I know that this is scariest American election I have ever seen. When I am not distracted by something that needs my attention, I think about the election all the time. As nearly everyone has said, this is an extraordinarily nasty campaign that tarnishes everyone in America, except the tiny number who love and provoke the nastiness.
I know that some of these provocateurs live among Democrats, work in or for various Democratic campaigns, not just Hillary Clinton’s. But a video of two such men talking about fomenting chaos, which never happened, is the worst evidence anyone has found about Democrats’ role in making this such a nasty campaign.
I know that the nastiness has mostly come from the Republican side. I don’t blame all of it on Donald Trump. He is a nasty man in all respects, who can’t help acting like a jerk when he confronts the daily setbacks of modern life, much less the criticism directed at Presidential candidates. Trump’s uncontrolled instinct to denigrate and demean anyone who challenges him meant that this campaign was already in the gutter during primary season. With only one opponent left and the whole world watching, Trump has outdone himself in spreading the stink of fear and the contagion of insult.
But I know Trump was not alone. More professional, more knowledgeable, and equally unscrupulous men have latched onto Trump to achieve the biggest audiences of their lives. Trump’s choice to put his campaign and himself in the hands of Roger Stone and Stephen Bannon is a testament to his judgment and his preferences.
Roger Stone has been a campaign dirty trickster for decades. In the service of Trump, he has repeatedly appeared on a white nationalist radio show. His idea of campaign strategy is to claim that Khizr Khan is a terrorist from the Muslim Brotherhood.
Bannon is Trump’s campaign CEO. At Breitbart News, Bannon has tried to destroy our system with misinformation. He told Ronald Radosh of The Daily Beast, “I’m a Leninist. Lenin wanted to destroy the state, and that’s my goal, too. I want to bring everything crashing down and destroy all of today’s establishment.” That’s a Republican campaign leader?
If Hillary Clinton is elected President, she will face a Republican Party determined to prevent her from governing. It’s not just Trump and his most excitable supporters who would make it difficult to govern.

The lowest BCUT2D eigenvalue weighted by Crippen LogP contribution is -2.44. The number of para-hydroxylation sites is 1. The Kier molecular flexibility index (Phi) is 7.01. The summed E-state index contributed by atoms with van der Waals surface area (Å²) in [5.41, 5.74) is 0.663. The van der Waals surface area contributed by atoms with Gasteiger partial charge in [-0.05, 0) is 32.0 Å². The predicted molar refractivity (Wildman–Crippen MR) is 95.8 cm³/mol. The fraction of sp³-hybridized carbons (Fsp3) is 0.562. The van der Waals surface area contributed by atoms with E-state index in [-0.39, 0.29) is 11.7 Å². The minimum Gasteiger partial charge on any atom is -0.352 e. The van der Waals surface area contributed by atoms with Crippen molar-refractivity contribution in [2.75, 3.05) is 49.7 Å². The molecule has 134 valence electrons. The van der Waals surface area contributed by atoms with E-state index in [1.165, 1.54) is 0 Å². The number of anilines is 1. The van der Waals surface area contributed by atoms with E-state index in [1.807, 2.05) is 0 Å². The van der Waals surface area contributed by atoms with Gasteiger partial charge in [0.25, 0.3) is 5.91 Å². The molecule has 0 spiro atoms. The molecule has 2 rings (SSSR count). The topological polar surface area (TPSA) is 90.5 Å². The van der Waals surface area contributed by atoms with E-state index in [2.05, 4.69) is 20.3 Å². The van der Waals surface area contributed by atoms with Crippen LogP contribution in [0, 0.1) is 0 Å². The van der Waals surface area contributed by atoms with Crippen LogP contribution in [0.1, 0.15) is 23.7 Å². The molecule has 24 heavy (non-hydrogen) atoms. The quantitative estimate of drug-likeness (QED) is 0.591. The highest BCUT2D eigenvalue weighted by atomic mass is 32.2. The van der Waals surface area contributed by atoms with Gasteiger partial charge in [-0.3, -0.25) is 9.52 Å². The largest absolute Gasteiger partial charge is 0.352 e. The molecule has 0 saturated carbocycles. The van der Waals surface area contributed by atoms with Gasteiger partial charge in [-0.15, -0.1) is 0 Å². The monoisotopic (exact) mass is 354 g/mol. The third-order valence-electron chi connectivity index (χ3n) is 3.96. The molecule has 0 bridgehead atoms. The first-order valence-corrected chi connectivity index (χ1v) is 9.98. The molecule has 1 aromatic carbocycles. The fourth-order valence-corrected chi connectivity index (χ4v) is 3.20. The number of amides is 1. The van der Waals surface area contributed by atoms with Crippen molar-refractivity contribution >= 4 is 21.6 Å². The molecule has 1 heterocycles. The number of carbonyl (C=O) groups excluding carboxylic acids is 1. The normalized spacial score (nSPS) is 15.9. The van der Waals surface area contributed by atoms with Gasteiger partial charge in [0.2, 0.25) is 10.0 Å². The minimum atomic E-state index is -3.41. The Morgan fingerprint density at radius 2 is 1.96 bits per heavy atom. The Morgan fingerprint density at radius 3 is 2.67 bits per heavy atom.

I know that Hillary Clinton is not the “most corrupt candidate ever to run for President”, a punch-line used by Trump, by conservative media, and by many other Republicans. She certainly is not close to the most ethical candidate. But Republicans have put in decades of work to smear her reputation, and have largely been successful. But they have not succeeded in actually proving their case. Benghazi is a perfect example: Republicans on the campaign trail continue to scream about “criminal behavior” in connection with Benghazi, but the exhaustive and expensive 800-page report by the Republicans of the House Benghazi Committee released in June could find no wrong-doing on her part.
I know that if Hillary Clinton is elected President, she will face a Republican Party determined to prevent her from governing. It’s not just Trump and his most excitable supporters who would make it difficult to govern. They are only the extreme tip of the much bigger Republican Party monolith that refused to work with President Obama and appears to be poised to do the same for another 4 years. John McCain recently said, “I promise you that we will be united against any Supreme Court nominee that Hillary Clinton, if she were president, would put up.” I don’t know why: either they are not willing to absorb that they only represent a minority of Americans or they believe that as a minority all they can do is block everything.
I know that Trump isn’t as smart as he thinks. No matter how you interpret his business history, he has made some colossal financial blunders to go along with his outsized successes. But in politics at the highest level, success requires calm in constant crisis, broad knowledge, ability to adapt to unpredictability in front of the national media. Trump can’t do any of that. His speeches, whether at his rallies or on Twitter or in formal debates, do not show any more understanding of political complexities than what he said 10 years ago. He couldn’t stay on one topic for more than a few moments in the debates, because he quickly exhausted everything he knew.
I know that one loudmouth who disdains every aspect of military reality, yet believes himself a military genius, would not know how to lead a real opposition movement. Trump is the opposite of a charismatic leader, an egotist who pushes people near him away in the most brutal manner.
I know that America will survive this campaign. We have all heard the dire predictions of chaos after November 8, but I don’t believe in them. Democracies have fallen when clever demagogues appeared, but not in any of the advanced, long-standing democracies of the world. In almost every case, deep economic problems lay behind the weakness of the democratic government. The US has experienced more troubled times in our past, notably during the 1930s, and today’s situation is nothing like that. Public life has been getting uncomfortable over many years, and this may not be worst it gets. But we will survive.
I don’t know whether we will be a better America after Election Day. The discussions of sexual assault, of the value of immigration, and of the strength of white racism that this campaign has opened up will be difficult. The most we can hope for is that the younger generations learn from our failures.
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